Weight is always a concern with backpacking food you’ll be carrying everything on your back. Some will tell you to find your weight savings in other areas, and argue for the necessity of healthy, meaning heavy, food. My experience, however, tells me that we can enjoy lighter loads and worry less about healthy food on short trips.

In the Sierra Nevada, I ate more than 60 granola bars in five days with no ill effects. No stove meant a lighter pack, and it was very convenient to not cook. Of course, I usually supplement my backpacking diet with berries and other wild foods, so it probably wasn’t all that unhealthy.

Different Foods For Different Backpackers

Each of us is unique. I don’t suffer when I have no cooked meals, but you may. There isn’t a one-size-fits-all solution to the backpacking food question. You have to balance the weight/health/taste/cost issues in your own way. Consider the following points, though, in making your choices.

The lightest food is that which has the most calories per ounce. Pure fat wins the contest (oils), followed by high-fat foods (nuts), low moisture carbohydrates (granola bars), proteins (beef jerky), and then bread, fruit, veggies, etc. Nuts, for example, because of their fat content, have 50% more calories per pound than pure sugar.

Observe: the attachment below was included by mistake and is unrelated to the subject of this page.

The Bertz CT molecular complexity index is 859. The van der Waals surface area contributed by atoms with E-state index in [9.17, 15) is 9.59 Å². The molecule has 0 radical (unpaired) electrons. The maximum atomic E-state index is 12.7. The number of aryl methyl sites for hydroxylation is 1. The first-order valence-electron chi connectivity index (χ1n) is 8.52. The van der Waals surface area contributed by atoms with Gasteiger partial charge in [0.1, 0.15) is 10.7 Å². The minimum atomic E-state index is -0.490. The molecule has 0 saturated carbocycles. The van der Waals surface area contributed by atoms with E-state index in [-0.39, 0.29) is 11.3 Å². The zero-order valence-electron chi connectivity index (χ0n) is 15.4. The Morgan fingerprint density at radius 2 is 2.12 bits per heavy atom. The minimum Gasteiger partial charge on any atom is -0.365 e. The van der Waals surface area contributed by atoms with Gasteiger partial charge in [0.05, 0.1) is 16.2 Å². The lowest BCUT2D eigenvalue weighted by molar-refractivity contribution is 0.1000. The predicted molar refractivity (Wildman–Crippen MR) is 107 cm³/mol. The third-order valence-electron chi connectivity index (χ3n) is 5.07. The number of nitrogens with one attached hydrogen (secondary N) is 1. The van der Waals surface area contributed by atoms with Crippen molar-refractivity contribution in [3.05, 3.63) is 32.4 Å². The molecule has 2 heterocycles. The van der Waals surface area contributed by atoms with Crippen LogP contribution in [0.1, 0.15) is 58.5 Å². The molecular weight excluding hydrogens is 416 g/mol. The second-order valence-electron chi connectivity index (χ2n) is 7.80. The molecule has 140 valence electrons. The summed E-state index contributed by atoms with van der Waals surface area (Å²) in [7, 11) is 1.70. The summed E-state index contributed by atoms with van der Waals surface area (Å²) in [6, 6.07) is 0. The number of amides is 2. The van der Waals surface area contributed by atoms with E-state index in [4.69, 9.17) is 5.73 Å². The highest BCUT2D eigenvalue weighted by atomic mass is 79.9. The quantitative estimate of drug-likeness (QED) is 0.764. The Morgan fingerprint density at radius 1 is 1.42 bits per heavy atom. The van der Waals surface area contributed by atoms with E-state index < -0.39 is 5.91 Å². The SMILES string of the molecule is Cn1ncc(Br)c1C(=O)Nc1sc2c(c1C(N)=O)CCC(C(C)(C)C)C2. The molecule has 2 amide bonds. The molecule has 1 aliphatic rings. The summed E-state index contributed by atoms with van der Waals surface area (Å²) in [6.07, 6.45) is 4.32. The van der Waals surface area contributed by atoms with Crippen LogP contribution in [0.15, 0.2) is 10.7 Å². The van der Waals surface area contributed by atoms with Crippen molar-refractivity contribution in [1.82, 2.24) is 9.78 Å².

Look at the labels. Choose foods you like, but choose the ones that are higher in calories for their weight. In that way, you get what you want, what your body needs for energy, and you keep it light. I usually plan for about 3000 calories a day. This isn’t quite enough (I’m 6’3″, 160 pounds), so I’ll lose a pound or two on a weekend trip.

Bringing high-calorie foods like mixed nuts (2700/pound) and tortilla chips (2100/pound), I can get by with about 20 ounces of food per day. For a four-day trip, I’ll carry around 5 pounds. Eat a big meal before you go, and you can carry less food (although you’ll carry it inside you anyhow). You can cut weight if you know which berries to eat along the trail. I’ve eaten an entire meal of raspberries during one break while hiking in Colorado.

Healthy Backpacking Food

For a healthier trip, try this: Eat a large salad right before you leave, and right after you get back. If you also eat berries and herbs along the way, you can concentrate on bringing only light backpacking food, and your health won’t suffer.

A more obvious alternative is to spend some money. Enough money and you can feast on nutrition-packed, calorie-rich foods the whole time you are hiking. Try bee pollen, spirulina, raw nuts and seeds, molasses, dried papaya – I could go on, but you get the idea.

Finally, don’t forget the freeze-dried meals and other traditional backpacking foods. They are not necessarily healthy and can be very expensive, but they sure are convenient and tasty. You can always pack ramen noodles if you want cheap food.

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